China may already have paper in real terms during the Western Han Dynasty (206BC-AD24), experts said after the recent discovery of a batch of ancient paper pieces from the Xuanquanzhi ruins of Dunhuang in northwest China's Gansu Province.
The newly unearthed paper is expected to be of the earliest paper found in the world by now and may push China's paper-making history back to the Western Han Dynasty, about a century earlier than the widely acknowledged time of the Eastern Han Dynasty (AD25-220).
Some 200 pieces of book fragments and linen paper were found in the ruin, being the biggest discovery in terms of quantity within China, according to He Shuangquan, researcher with the Archaeological Institute of Gansu.
Judging from the unearthed ancient documents and the earth layer in which the paper pieces were found, they were made during the period lasting from Emperor Wu who reigned between 140 BC and 86 BC of the Western Han Dynasty, via the Eastern Han Dynasty all the way down to the Western Jin Dynasty (AD265-420).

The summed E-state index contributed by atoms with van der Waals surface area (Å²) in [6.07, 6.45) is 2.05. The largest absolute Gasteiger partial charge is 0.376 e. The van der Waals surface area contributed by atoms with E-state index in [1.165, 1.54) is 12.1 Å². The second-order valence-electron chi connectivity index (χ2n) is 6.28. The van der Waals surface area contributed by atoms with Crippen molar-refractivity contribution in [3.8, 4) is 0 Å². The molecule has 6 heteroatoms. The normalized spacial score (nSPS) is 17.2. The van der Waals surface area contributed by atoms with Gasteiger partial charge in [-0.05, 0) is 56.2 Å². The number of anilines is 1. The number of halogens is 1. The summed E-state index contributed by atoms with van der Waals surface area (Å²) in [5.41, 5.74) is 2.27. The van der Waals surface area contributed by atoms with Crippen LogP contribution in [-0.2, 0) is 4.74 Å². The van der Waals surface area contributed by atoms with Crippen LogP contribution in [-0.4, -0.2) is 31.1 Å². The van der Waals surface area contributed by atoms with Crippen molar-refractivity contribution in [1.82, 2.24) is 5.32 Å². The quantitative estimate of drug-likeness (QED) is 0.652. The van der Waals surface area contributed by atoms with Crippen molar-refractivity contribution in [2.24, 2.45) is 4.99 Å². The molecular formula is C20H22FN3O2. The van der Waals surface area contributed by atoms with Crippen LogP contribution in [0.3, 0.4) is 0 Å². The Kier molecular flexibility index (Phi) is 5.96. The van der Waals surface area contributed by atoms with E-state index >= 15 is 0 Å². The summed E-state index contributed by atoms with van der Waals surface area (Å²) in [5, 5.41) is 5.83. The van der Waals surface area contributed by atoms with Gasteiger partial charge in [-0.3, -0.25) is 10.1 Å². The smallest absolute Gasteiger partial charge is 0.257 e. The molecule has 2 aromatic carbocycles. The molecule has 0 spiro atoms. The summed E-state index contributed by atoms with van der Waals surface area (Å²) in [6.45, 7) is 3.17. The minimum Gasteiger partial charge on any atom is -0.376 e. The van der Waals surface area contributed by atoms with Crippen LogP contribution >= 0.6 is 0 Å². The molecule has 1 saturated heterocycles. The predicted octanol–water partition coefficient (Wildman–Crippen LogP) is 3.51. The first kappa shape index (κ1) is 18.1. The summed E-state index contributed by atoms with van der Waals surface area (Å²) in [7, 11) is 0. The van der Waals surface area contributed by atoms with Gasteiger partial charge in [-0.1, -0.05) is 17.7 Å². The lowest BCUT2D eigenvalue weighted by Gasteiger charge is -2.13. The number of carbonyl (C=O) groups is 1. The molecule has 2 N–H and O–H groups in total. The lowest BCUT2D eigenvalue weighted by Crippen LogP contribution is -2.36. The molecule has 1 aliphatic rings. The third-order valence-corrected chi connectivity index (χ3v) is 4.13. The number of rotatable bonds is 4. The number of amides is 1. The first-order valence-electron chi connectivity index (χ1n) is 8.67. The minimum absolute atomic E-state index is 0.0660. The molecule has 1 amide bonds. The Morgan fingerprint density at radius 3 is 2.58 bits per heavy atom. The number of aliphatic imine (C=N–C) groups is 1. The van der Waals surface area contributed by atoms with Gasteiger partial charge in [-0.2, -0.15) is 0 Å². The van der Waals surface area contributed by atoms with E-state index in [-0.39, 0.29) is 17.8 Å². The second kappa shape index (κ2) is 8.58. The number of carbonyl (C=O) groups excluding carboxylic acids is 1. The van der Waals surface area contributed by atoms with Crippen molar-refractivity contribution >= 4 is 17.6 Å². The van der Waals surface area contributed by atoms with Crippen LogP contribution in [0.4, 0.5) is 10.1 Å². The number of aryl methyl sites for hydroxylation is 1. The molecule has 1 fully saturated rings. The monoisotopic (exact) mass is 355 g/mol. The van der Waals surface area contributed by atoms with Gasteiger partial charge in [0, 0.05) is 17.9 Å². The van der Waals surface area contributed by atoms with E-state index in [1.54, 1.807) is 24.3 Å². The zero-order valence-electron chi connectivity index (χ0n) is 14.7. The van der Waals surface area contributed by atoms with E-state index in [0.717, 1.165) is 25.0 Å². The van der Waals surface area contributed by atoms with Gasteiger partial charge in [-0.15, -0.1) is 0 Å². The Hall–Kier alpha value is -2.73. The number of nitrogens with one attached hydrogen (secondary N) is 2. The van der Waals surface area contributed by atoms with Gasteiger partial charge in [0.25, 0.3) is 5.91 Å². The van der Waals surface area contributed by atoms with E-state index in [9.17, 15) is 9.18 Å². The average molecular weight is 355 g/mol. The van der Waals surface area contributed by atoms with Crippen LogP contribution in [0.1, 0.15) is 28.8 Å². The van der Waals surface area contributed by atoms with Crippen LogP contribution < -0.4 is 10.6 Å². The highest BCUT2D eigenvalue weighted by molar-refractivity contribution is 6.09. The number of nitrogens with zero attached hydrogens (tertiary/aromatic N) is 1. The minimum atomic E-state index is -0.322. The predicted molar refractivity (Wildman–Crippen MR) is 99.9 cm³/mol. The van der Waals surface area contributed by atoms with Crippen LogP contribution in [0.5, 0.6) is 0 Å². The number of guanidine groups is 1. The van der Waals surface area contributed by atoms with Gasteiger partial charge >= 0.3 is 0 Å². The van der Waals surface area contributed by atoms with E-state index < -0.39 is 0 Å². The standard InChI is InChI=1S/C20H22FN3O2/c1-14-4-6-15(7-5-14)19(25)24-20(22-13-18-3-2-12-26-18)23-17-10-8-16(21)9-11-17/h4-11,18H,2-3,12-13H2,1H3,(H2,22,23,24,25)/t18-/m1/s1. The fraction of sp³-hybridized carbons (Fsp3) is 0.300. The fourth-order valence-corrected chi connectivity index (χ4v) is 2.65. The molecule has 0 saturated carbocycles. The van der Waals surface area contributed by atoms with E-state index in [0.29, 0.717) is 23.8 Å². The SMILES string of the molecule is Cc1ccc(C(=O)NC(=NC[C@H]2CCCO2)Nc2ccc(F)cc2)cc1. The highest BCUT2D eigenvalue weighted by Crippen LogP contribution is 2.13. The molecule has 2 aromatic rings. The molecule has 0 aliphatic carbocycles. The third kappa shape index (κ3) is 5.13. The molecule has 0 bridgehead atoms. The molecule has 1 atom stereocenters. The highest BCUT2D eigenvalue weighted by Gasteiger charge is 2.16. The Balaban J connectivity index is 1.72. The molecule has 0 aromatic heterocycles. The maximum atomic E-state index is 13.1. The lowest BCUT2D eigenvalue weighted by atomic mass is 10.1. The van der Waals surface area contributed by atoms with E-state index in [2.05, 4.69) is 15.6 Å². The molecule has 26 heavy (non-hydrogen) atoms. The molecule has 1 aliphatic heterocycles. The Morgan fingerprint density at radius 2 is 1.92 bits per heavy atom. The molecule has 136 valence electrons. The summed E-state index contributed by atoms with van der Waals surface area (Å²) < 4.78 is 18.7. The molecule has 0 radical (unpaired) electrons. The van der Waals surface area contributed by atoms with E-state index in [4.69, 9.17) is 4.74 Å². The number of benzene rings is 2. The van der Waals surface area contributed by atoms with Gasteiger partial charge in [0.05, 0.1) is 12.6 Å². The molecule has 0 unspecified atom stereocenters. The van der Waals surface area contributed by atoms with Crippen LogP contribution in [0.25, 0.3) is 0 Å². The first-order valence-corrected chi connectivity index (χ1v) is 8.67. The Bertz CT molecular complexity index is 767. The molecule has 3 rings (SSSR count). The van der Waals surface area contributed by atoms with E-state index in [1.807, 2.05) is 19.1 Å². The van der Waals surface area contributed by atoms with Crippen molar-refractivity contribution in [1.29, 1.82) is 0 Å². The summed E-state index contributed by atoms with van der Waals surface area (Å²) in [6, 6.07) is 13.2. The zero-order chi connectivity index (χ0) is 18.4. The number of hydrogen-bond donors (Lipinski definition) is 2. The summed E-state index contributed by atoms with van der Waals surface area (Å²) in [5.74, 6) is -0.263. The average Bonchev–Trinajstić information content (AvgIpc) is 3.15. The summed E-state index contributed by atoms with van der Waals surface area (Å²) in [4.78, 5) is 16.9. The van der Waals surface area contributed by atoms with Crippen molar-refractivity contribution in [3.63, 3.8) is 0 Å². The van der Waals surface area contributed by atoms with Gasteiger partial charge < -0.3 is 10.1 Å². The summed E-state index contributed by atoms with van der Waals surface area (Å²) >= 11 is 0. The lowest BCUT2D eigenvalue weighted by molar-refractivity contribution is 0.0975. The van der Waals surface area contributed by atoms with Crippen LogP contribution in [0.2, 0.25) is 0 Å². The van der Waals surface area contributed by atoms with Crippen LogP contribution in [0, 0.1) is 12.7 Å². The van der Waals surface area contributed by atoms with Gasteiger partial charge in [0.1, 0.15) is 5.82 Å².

According to their thickness and colors, these paper can be divided into eight groups including black thick, black thin, brown thick, white thin, yellow thick and so on. Mainly made from linen and silk fabrics, these ancient paper pieces are used for writing on and packing.
This discovery challenged the long-term and widely accepted theory that China's earliest paper was invented by Cai Lun in 105AD, a eunuch who engaged himself in the study of papermaking during his stay in the imperial palace of Eastern Han Dynasty.
(People's Daily May 13, 2002)